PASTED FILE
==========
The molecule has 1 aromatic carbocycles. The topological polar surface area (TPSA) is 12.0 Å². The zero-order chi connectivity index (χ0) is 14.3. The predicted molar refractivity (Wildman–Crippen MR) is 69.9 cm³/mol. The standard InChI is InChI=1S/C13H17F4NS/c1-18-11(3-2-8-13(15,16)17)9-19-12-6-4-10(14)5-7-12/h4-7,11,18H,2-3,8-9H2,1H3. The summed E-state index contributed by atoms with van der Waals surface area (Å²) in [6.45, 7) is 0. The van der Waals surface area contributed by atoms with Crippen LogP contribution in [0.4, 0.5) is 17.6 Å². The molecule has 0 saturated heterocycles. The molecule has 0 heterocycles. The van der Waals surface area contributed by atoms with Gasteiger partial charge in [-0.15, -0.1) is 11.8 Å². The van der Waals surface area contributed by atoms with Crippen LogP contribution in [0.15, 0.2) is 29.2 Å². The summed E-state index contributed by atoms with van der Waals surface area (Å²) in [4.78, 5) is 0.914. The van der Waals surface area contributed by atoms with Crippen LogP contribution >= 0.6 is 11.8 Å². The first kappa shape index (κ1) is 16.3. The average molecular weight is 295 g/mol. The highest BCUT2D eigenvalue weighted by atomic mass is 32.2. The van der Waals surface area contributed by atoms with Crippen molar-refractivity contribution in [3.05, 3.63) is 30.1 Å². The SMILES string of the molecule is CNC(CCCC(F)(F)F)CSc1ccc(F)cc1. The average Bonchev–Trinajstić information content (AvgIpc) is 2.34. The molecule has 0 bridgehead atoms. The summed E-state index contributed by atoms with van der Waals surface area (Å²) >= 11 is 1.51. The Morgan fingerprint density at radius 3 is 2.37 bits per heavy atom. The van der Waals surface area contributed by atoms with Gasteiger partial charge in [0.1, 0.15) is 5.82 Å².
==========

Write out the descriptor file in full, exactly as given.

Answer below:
The molecule has 1 aromatic carbocycles. The topological polar surface area (TPSA) is 12.0 Å². The zero-order chi connectivity index (χ0) is 14.3. The predicted molar refractivity (Wildman–Crippen MR) is 69.9 cm³/mol. The standard InChI is InChI=1S/C13H17F4NS/c1-18-11(3-2-8-13(15,16)17)9-19-12-6-4-10(14)5-7-12/h4-7,11,18H,2-3,8-9H2,1H3. The summed E-state index contributed by atoms with van der Waals surface area (Å²) in [6.45, 7) is 0. The van der Waals surface area contributed by atoms with Crippen LogP contribution in [0.4, 0.5) is 17.6 Å². The molecule has 0 saturated heterocycles. The molecule has 0 heterocycles. The van der Waals surface area contributed by atoms with Gasteiger partial charge in [-0.15, -0.1) is 11.8 Å². The van der Waals surface area contributed by atoms with Crippen LogP contribution in [0.15, 0.2) is 29.2 Å². The summed E-state index contributed by atoms with van der Waals surface area (Å²) in [4.78, 5) is 0.914. The van der Waals surface area contributed by atoms with Crippen LogP contribution >= 0.6 is 11.8 Å². The first kappa shape index (κ1) is 16.3. The average molecular weight is 295 g/mol. The highest BCUT2D eigenvalue weighted by atomic mass is 32.2. The van der Waals surface area contributed by atoms with Crippen molar-refractivity contribution in [3.05, 3.63) is 30.1 Å². The SMILES string of the molecule is CNC(CCCC(F)(F)F)CSc1ccc(F)cc1. The average Bonchev–Trinajstić information content (AvgIpc) is 2.34. The molecule has 0 bridgehead atoms. The summed E-state index contributed by atoms with van der Waals surface area (Å²) >= 11 is 1.51. The Morgan fingerprint density at radius 3 is 2.37 bits per heavy atom. The van der Waals surface area contributed by atoms with Gasteiger partial charge in [0.1, 0.15) is 5.82 Å².